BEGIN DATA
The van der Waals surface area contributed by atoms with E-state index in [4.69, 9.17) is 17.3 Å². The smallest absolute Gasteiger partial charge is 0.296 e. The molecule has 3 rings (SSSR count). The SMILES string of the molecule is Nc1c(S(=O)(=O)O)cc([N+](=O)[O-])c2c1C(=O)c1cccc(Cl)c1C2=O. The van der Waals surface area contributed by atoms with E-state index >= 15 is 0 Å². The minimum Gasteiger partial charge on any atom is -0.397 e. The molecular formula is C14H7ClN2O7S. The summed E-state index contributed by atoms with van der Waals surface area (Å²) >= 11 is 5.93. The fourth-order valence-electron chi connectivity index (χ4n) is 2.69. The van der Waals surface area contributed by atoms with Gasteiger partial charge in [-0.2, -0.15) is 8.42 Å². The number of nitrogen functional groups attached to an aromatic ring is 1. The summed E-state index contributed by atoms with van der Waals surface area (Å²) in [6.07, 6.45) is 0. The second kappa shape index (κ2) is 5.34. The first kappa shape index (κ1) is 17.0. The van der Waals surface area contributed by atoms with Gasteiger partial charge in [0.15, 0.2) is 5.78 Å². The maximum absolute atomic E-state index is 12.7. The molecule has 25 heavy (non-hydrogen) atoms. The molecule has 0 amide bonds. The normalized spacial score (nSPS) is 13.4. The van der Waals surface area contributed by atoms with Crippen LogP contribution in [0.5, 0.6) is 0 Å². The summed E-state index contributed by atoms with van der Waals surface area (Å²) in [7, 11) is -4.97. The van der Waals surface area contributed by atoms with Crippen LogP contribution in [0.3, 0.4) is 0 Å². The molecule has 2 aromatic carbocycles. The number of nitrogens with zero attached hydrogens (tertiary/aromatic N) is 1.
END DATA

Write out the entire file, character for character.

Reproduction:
The van der Waals surface area contributed by atoms with E-state index in [4.69, 9.17) is 17.3 Å². The smallest absolute Gasteiger partial charge is 0.296 e. The molecule has 3 rings (SSSR count). The SMILES string of the molecule is Nc1c(S(=O)(=O)O)cc([N+](=O)[O-])c2c1C(=O)c1cccc(Cl)c1C2=O. The van der Waals surface area contributed by atoms with E-state index >= 15 is 0 Å². The minimum Gasteiger partial charge on any atom is -0.397 e. The molecular formula is C14H7ClN2O7S. The summed E-state index contributed by atoms with van der Waals surface area (Å²) >= 11 is 5.93. The fourth-order valence-electron chi connectivity index (χ4n) is 2.69. The van der Waals surface area contributed by atoms with Gasteiger partial charge in [-0.2, -0.15) is 8.42 Å². The number of nitrogen functional groups attached to an aromatic ring is 1. The summed E-state index contributed by atoms with van der Waals surface area (Å²) in [6.07, 6.45) is 0. The second kappa shape index (κ2) is 5.34. The first kappa shape index (κ1) is 17.0. The van der Waals surface area contributed by atoms with Gasteiger partial charge in [0.15, 0.2) is 5.78 Å². The maximum absolute atomic E-state index is 12.7. The molecule has 25 heavy (non-hydrogen) atoms. The molecule has 0 amide bonds. The normalized spacial score (nSPS) is 13.4. The van der Waals surface area contributed by atoms with Crippen LogP contribution in [0.5, 0.6) is 0 Å². The summed E-state index contributed by atoms with van der Waals surface area (Å²) in [7, 11) is -4.97. The van der Waals surface area contributed by atoms with Crippen LogP contribution in [0.3, 0.4) is 0 Å². The molecule has 2 aromatic carbocycles. The number of nitrogens with zero attached hydrogens (tertiary/aromatic N) is 1.